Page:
Jeremiah Addison’s CHL career ended in victory, hoisting the Memorial Cup as a CHL champion. His next stop will be with the Laval Rocket and his first year in the AHL.
One of the last selections (207th) in the 2015 NHL Entry Draft, Addison was not the top offensive player, nor the MVP for the OHL’s Windsor Spitfires last season, though he did demonstrate some clutch skills when he scored a hat trick to send his team to the Memorial Cup Final.
The post-season performance capped off a strong year. The tenacious left-winger was the third-highest scoring forward for the Spitfires, behind Gabriel Vilardi and Aaron Luchuk, and tied with former Canadiens defence prospect Mikhail Sergachev.
A deeper look, however, will reveal that Addison was only the team’s seventh-best player on a points-per-game basis, as the club also featured prospects Logan Brown and Jeremy Bracco who had brief but productive stints, clocking in at better than a point per game. Addison scored at a rate of 0.84 points per game; a fraction below his previous season (0.85).
This production isn’t indicative of a future NHL mainstay, but does demonstrate consistency for a player more noted for his defensive game and complementary scoring than one who can play a top-six role.
No stranger to the rough stuff, he spends his share of time in the penalty box; last season he amassed 62 penalty minutes in 51 games played. He also served a suspension for a stick infraction in last year’s playoffs after coming to the defence of a teammate.
The voting on Jeremiah Addison went from as high as ninth overall to not even making the top 25 on two ballots. The EOTP community vote was close to the mark again, pegging Addison at #20.
Top 25 Under 25 History
|2015: #34||2016: #30|
This is Addison’s first year in the top 25 after finishing 30th last season as an honourable mention. He picked up a few decent votes in 2016, but not enough to make the final tally of top prospects.
A good season and a Memorial Cup later, along with the departure of a few eligible players sees Addison now among the better young players in the Canadiens organization. He will hope to increase his stock in his first full season as a pro with the Rocket, and has the tools to succeed at a higher level.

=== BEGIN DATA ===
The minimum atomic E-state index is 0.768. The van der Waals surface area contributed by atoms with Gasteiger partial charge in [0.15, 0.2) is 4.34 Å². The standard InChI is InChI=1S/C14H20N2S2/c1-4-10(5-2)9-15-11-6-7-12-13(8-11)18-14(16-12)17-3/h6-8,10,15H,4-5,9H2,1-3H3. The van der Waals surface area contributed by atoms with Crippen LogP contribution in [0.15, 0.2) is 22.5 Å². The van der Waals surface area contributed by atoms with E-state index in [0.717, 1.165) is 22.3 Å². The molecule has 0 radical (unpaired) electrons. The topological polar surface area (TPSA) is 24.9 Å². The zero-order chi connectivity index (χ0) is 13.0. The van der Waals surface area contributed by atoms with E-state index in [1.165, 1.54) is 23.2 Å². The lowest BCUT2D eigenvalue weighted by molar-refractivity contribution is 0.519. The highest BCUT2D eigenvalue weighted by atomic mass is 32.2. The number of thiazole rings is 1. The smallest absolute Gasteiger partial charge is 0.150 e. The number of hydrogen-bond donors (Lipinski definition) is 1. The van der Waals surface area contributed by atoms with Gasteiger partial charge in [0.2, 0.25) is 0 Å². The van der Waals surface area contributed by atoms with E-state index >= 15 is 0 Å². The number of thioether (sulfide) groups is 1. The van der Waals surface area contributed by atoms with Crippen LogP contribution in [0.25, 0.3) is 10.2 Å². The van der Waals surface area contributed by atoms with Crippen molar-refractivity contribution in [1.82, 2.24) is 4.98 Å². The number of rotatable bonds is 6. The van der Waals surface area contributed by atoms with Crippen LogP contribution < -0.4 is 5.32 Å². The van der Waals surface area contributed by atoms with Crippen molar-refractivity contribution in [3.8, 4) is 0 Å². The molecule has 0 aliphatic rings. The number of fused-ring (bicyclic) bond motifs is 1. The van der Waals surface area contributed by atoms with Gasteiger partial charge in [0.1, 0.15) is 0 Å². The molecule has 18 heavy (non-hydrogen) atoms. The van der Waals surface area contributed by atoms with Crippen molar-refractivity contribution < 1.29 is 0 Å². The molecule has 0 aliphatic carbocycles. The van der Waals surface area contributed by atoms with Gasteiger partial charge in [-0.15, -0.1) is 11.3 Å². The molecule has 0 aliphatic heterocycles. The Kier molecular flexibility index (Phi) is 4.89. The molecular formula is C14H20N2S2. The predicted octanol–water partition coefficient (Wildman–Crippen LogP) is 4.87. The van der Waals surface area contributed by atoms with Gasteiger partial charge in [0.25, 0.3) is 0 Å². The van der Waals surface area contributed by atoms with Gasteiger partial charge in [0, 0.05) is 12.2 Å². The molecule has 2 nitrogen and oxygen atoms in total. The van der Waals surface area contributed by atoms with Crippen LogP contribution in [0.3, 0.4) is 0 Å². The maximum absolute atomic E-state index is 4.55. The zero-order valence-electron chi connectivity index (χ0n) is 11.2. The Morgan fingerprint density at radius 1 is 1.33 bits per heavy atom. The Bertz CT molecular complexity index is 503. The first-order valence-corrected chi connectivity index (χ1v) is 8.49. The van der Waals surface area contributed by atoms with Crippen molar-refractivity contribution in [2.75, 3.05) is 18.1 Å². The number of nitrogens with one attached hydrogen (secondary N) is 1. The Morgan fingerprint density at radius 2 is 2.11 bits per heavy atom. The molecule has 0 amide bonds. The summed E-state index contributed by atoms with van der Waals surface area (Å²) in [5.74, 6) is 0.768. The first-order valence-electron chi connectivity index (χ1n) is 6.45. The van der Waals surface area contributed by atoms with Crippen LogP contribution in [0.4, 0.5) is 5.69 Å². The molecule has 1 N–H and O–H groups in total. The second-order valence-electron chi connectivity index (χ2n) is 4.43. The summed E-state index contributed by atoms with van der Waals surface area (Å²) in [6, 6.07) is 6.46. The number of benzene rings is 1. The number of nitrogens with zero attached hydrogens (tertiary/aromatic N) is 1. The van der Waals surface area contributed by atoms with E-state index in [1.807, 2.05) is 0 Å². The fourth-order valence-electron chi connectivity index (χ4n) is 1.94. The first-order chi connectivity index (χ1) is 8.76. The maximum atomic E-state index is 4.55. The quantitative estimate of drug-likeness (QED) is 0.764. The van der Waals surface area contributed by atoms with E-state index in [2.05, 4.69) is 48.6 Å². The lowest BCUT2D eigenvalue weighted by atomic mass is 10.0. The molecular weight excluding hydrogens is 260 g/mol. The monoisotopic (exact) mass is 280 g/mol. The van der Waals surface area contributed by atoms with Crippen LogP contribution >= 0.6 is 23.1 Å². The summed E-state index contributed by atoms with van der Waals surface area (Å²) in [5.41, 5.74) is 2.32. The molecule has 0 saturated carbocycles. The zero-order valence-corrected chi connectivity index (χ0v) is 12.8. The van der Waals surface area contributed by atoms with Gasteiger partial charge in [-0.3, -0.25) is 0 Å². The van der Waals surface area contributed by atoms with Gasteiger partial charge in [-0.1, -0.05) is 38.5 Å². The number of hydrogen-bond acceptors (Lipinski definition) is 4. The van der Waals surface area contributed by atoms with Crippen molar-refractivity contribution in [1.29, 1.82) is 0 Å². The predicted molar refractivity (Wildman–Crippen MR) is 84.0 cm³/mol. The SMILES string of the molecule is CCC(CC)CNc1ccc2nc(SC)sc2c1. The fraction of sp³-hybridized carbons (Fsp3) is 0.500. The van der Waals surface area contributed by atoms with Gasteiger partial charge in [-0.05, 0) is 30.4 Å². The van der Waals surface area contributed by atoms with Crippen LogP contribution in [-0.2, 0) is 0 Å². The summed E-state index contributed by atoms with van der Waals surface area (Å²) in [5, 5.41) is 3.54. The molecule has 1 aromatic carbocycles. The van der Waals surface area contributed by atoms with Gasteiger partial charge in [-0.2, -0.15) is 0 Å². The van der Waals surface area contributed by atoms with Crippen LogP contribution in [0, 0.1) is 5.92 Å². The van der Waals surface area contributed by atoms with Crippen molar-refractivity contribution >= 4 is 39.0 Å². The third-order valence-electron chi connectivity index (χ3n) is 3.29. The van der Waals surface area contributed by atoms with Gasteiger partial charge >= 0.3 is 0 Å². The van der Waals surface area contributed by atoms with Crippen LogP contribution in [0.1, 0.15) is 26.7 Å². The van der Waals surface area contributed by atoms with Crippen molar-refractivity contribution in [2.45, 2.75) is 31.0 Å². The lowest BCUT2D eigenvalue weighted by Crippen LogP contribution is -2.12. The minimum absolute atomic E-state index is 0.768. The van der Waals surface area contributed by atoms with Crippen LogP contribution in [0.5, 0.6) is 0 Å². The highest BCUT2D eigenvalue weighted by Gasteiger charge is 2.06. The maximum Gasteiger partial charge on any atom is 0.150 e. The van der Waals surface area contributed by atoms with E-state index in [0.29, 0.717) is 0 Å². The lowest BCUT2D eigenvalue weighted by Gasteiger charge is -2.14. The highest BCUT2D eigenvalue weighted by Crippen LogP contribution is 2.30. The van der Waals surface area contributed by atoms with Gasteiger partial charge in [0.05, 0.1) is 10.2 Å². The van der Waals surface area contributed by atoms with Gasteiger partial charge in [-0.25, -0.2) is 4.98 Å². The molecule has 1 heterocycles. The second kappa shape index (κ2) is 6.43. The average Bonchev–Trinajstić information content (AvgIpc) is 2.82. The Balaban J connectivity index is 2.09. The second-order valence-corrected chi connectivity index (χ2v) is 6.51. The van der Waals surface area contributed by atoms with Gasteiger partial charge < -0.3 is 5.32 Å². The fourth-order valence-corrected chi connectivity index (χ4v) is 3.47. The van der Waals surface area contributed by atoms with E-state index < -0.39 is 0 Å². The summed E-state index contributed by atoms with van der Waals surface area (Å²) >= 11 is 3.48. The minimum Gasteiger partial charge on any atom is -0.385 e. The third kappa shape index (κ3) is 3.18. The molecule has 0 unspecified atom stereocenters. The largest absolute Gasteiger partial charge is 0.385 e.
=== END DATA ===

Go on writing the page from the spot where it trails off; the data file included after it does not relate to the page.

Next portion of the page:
Intangibles: hockey’s favourite word. Whatever you want to call the less-physical skills needed to play professionally, Addison’s got them. He has a high hockey IQ, showing smarts at both ends of the ice, particularly in the defensive zone and along the boards. The left-winger is also noted for his intensity, playing with an edge and able to get under the skin of his opponents. His forechecking skills are strong, and his positioning without the puck and his teammate support are top-notch.
Of his hockey-specific skills, his strength may well be his well-roundedness. At 6’0” and 185 pounds, he has an average build. He scores relatively consistently, even if he won’t be a top producer on his team.
He has a good skating stride, which combines with his strong positioning to allow him to excel in forechecking, backchecking, and loose puck recovery. He also has a powerful shot and boasted a shooting percentage slightly above the OHL average.
With a small sample size of playoff games under his belt, ‘clutch’ could be a word associated with Addison in the future, though we’ll have to see more yet. In post-season play since 2015, he has scored 12 goals and added six assists in 15 games — notably higher than his regular-season production.
Just as the jack-of-all-trades profile can be an asset for a hockey player, it can also be his shortcoming. His scouting reports usually mention his skating, shot, and physical presence, and yet, even as an over-ager, he has failed to match the offensive contributions of other 20-year-old CHL players who’ve beaten the odds to play in the NHL.
He has good speed for backchecking and thwarting opponents’ breakouts, but lacks the separation ability to break free in one-on-one battles. His shot, while powerful, doesn’t have the accuracy to turn into a serious threat. The toolkit currently available to him will allow him to be a complementary piece on a line with more offensively skilled players than himself, but won’t allow him to be the driving force.
Time will tell whether his violent stick incident in the playoffs is a sign of things to come, but so far it seems like an outlier in his disciplinary history, and not an indication of a serious issue. That could change when needing to make an impression among better players at the pro level.
His junior stats don’t foreshadow an offensive NHL role in the future, though he’s shown flashes of potential, particularly in the post-season. He’ll play his first full season of AHL hockey (after a brief stint in 2015) with the Laval Rocket this year, and depending on who the Montreal Canadiens select for the roster, he could be playing behind several superior left-wingers, such as Daniel Carr, Chris Terry, and possibly Martin Réway.
Addison has the defensive skills and hockey IQ to carve himself a specialty role, and it’s not a huge stretch to imagine him on a checking line or as a penalty-killing specialist in the NHL, though that’s not likely to happen anytime soon.
With the direction the Canadiens seem to be taking under Marc Bergevin, a player of Addison’s makeup may just be the kind of character injection the GM sees in his team’s future. He is charismatic, smart, defensively responsible, physically difficult to play against, and can pitch in with secondary scoring, and that’s exactly the sort of player the Habs have been adding to their bottom two lines.